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A view of Davis-Monthan AFB shows thousands of retired aircraft sitting in the desert. Davis-Monthan AFB

They go through great lengths to preserve them, even sealing them with an opaque white, hi-tech vinyl plastic compound called "spraylat." F-14 in storage

Such an enormous stash of aircraft makes me wonder what they're being kept for. I'm sure there are a few uses for some of them but certainly not all of them. There can't be a big demand for spare parts from obsolete planes. It seems like they would want to scrap them.

Are they being kept in case there is some sort of all-out war and they need cobble together a bunch of F-4's and C-141's to support the air force? Would that even be feasible?

Does it somehow cost more to scrap them than the materials are worth?

Why are they keeping so many retired planes?


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marked as duplicate by fooot, Ralph J, J Walters, Simon, Steve V. Feb 20 '16 at 23:33

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    $\begingroup$ Yes, spare parts, not just for the US, but to anybody that we sold those aircraft to. Also some of them are stored in a way that makes them relatively easy to put back in service, like the F15 in the second picture. Not sure they would need to go back as far as the F4, but the F15 is still in service, and still being built until 2019. It has been in service for 44 years at this point, making parts for older aircraft hard to find yet valuable. See this 309th Boneyard article on Wikipedia. $\endgroup$ – Ron Beyer Feb 20 '16 at 20:17
  • $\begingroup$ @Ron Beyer I can understand ones like the F-15 which are still in service. Even a few of the older ones for spare parts. But they have row after row of things like F-4's and C-141's that are no longer in use. $\endgroup$ – TomMcW Feb 20 '16 at 20:26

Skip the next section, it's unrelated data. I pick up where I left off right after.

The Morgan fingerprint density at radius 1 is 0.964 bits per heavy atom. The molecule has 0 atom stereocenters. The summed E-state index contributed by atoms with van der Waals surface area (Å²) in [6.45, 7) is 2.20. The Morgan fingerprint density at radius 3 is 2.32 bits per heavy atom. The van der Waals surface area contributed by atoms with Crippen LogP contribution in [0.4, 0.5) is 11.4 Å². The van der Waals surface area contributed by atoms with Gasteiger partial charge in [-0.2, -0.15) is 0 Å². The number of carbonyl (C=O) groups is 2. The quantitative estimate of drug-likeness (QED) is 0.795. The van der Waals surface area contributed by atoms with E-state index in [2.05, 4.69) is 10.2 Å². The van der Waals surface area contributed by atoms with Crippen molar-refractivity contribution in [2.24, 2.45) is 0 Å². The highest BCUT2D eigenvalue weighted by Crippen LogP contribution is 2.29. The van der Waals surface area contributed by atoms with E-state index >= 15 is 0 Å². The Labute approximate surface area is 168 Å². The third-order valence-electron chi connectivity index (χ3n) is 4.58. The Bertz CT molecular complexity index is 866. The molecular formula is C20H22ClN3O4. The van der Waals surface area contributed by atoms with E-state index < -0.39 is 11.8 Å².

• $\begingroup$ @RonBeyer - Well QF-4s don't grow on trees :P btw, that's a F-14 $\endgroup$ – Hephaestus Aetnaean Feb 20 '16 at 23:05
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Some aircraft sold or loaned to outside military forces are built in batches. These aircraft stay in service for a longer period of time than those in the advancing military power, making spares very difficult to obtain and replacement aircraft for those lost in action are going to be impossable to get. I remember on 19 Squadron in RAFG Wildenrath (1979/82), the F4 Phantom was very demanding on which panels and parts would swop between aircraft. The Phantom also went through many states of evolution and when our Govenment decided it was cheaper to buy more F4 aircraft, they had to consider the spares, fitment and training that would be needed to keep our units similar. The Phantoms that were purchased I believe came from the boneyard. Of course, the 'all out war' theroy also holds true, if a planet size war was to break out, and you recall all your old pilots.... easier to shove them in aircraft they flew 30-40 years ago than train them in the newer stuff.... going to get very messy up there and replacing pilots/ planes will be a priority, numbers can sometimes win wars. Life expectancy of our frontline pilots were 2/3 sorties at best, Ground crew in fixed bases were 2 days at most..... I miss the old days.

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